19271634 said:
    80mm exhaust allows for a higher internal pressure which should help keep dust down inside.

    It was a bit rhetorical and I realize how their choices impacts the thermals, air pressure and possibly sound if you use the 80mm fans. They just compromised hard on this version of the case. The PC-O8 is very similar without out all the compromises. I'm not a huge fan of compromising function for "pretty", especially when you can have both in a PC.
    Reply
  • JamesSneed
    19272152 said:
    Burtman, I would disagree. I currently have 3/4 5.25 inch bays populated in my desktop, regularly populate an optical drive in other computers such as HTPC's, and even make use of 3.5 external bays, both for hotswap and even sometimes for FDD's. (Yes, floppies. Robotics and industrial systems still use them because they are much more resilient to contamination than an optical disk, other than perhaps DVD-RAM, which never caught on).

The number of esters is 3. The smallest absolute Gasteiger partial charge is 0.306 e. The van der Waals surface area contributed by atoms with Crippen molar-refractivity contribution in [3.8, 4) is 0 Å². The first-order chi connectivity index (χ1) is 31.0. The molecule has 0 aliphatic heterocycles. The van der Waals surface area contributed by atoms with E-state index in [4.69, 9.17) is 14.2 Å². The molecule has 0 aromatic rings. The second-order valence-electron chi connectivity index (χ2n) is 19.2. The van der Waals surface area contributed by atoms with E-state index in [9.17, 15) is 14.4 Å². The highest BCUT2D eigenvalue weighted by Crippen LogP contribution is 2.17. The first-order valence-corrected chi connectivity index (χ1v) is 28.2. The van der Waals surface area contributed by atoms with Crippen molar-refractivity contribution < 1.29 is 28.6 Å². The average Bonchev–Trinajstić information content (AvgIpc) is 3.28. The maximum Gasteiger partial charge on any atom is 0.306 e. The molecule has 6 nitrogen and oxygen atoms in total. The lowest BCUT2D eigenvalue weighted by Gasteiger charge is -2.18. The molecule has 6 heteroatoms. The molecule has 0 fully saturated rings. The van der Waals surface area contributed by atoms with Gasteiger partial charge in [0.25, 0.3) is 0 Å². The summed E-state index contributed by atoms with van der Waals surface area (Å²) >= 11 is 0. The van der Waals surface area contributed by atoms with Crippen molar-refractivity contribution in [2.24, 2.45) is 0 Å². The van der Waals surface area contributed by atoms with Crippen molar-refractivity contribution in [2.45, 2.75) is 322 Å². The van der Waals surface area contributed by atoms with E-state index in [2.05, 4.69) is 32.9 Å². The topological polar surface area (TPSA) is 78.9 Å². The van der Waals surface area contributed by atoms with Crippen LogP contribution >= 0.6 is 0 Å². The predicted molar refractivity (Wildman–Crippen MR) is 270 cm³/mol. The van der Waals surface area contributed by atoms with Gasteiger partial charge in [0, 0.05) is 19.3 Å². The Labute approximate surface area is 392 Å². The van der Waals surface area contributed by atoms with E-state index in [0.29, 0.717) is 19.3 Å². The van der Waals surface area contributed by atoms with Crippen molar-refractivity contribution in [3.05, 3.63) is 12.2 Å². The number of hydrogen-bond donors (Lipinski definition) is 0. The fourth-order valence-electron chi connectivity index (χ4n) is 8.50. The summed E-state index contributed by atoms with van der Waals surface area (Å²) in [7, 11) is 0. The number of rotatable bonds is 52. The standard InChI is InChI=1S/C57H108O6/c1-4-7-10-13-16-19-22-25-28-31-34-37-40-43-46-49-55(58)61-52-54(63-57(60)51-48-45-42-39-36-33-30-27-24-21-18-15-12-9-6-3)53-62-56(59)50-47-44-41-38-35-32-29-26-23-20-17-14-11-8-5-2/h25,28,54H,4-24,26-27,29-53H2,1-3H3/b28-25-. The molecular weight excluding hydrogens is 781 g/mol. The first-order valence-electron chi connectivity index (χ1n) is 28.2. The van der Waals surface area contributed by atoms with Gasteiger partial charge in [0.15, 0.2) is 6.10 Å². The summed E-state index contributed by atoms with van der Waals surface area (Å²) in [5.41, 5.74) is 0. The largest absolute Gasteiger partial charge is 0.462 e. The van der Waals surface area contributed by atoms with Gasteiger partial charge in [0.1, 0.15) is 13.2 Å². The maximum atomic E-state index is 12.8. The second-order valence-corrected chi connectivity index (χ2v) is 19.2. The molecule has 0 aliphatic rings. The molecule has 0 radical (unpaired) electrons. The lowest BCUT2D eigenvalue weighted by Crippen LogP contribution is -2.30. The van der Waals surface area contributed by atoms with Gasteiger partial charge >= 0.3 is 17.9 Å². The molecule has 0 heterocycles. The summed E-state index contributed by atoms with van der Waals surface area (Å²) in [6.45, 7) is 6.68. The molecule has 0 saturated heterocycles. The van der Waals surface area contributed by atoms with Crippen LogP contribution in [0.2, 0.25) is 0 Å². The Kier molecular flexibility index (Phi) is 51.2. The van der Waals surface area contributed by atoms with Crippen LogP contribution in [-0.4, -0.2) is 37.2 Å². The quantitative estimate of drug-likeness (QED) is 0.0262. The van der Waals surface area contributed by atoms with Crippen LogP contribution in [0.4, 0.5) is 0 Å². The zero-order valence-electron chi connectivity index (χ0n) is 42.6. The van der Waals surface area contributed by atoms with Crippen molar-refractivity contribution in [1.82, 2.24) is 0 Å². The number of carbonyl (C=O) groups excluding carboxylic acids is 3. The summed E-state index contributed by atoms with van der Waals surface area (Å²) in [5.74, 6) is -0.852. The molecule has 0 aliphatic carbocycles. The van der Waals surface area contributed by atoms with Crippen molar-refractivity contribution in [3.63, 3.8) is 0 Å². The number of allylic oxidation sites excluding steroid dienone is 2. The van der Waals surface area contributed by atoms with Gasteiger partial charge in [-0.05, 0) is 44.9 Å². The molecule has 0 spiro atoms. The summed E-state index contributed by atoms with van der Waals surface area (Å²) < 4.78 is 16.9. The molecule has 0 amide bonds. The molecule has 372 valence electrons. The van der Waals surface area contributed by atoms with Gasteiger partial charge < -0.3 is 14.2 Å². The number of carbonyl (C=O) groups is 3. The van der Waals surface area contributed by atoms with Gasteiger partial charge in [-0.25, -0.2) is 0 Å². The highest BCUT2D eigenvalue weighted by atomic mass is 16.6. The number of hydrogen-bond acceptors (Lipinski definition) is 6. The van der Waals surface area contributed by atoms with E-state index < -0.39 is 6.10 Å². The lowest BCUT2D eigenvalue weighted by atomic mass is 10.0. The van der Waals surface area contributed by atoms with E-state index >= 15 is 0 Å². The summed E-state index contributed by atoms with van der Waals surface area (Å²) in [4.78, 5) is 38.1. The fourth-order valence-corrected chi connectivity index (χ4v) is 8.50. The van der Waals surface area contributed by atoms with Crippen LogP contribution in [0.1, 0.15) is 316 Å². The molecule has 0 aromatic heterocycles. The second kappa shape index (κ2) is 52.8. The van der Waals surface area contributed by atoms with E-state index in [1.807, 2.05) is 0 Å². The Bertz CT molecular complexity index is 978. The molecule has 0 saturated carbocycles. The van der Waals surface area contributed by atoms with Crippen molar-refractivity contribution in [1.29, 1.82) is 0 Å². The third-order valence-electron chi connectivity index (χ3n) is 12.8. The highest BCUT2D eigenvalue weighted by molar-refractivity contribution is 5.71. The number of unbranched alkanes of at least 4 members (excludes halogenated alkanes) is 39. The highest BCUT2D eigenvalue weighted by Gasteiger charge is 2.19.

Mind you, If I were building a new computer, I would probably skip "Gaming" or "performance" cases entirely. Server chassis, or workstation, although with access to sheet metal fabrication equipment, I might be tempted to make my own. I have no illusions that I'm a typical consumer, but I'll miss the 5.25" slots. Fortunately, most manufacturers have a large backlog with them still present.

    So I have been thinking about doing a new computer build for a bit over a year. This lack of 5.25 slots is something I was wondering how much I would miss it. I have been keeping track of my dvd usage to see if I need a dvd/blue ray built in. At this point I use a dvd drive only a 1 to 2 times a year. I expected it to be a bit more often but nope. So an external drive will come with the next PC I build.

    Reply
  • Rhinofart
    19273952 said:
    19272152 said: